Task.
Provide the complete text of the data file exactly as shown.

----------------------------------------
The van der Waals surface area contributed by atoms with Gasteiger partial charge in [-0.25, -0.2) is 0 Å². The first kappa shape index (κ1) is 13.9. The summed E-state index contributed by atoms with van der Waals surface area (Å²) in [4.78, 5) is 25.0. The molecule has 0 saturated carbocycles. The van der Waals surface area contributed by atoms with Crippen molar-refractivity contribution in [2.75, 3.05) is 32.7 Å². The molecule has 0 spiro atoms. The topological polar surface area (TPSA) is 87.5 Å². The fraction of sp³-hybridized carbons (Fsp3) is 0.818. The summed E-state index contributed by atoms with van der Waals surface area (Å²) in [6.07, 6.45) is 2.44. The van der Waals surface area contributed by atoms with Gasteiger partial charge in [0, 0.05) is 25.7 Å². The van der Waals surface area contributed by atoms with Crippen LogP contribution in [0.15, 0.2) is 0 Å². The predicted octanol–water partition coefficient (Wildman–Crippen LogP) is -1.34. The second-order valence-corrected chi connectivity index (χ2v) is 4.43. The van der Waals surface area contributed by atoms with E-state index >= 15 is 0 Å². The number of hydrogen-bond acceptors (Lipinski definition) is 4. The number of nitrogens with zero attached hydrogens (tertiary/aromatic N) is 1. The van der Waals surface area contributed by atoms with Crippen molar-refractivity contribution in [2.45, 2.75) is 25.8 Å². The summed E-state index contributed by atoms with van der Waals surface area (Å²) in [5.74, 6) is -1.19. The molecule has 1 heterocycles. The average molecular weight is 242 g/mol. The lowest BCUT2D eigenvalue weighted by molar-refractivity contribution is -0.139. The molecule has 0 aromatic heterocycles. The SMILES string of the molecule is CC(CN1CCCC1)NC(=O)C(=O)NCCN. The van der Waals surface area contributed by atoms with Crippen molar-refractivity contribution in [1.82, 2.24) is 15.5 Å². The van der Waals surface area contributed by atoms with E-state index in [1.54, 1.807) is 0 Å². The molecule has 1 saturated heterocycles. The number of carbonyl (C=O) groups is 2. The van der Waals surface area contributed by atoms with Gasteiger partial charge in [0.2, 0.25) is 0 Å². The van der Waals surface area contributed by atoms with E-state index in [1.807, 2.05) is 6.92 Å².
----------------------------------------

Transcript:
The van der Waals surface area contributed by atoms with Gasteiger partial charge in [-0.25, -0.2) is 0 Å². The first kappa shape index (κ1) is 13.9. The summed E-state index contributed by atoms with van der Waals surface area (Å²) in [4.78, 5) is 25.0. The molecule has 0 saturated carbocycles. The van der Waals surface area contributed by atoms with Crippen molar-refractivity contribution in [2.75, 3.05) is 32.7 Å². The molecule has 0 spiro atoms. The topological polar surface area (TPSA) is 87.5 Å². The fraction of sp³-hybridized carbons (Fsp3) is 0.818. The summed E-state index contributed by atoms with van der Waals surface area (Å²) in [6.07, 6.45) is 2.44. The van der Waals surface area contributed by atoms with Gasteiger partial charge in [0, 0.05) is 25.7 Å². The van der Waals surface area contributed by atoms with Crippen LogP contribution in [0.15, 0.2) is 0 Å². The predicted octanol–water partition coefficient (Wildman–Crippen LogP) is -1.34. The second-order valence-corrected chi connectivity index (χ2v) is 4.43. The van der Waals surface area contributed by atoms with E-state index >= 15 is 0 Å². The number of hydrogen-bond acceptors (Lipinski definition) is 4. The number of nitrogens with zero attached hydrogens (tertiary/aromatic N) is 1. The van der Waals surface area contributed by atoms with Crippen molar-refractivity contribution in [2.45, 2.75) is 25.8 Å². The summed E-state index contributed by atoms with van der Waals surface area (Å²) in [5.74, 6) is -1.19. The molecule has 1 heterocycles. The average molecular weight is 242 g/mol. The lowest BCUT2D eigenvalue weighted by molar-refractivity contribution is -0.139. The molecule has 0 aromatic heterocycles. The SMILES string of the molecule is CC(CN1CCCC1)NC(=O)C(=O)NCCN. The van der Waals surface area contributed by atoms with Crippen molar-refractivity contribution in [1.82, 2.24) is 15.5 Å². The van der Waals surface area contributed by atoms with E-state index in [1.54, 1.807) is 0 Å². The molecule has 1 saturated heterocycles. The number of carbonyl (C=O) groups is 2. The van der Waals surface area contributed by atoms with Gasteiger partial charge in [0.2, 0.25) is 0 Å². The van der Waals surface area contributed by atoms with E-state index in [1.807, 2.05) is 6.92 Å².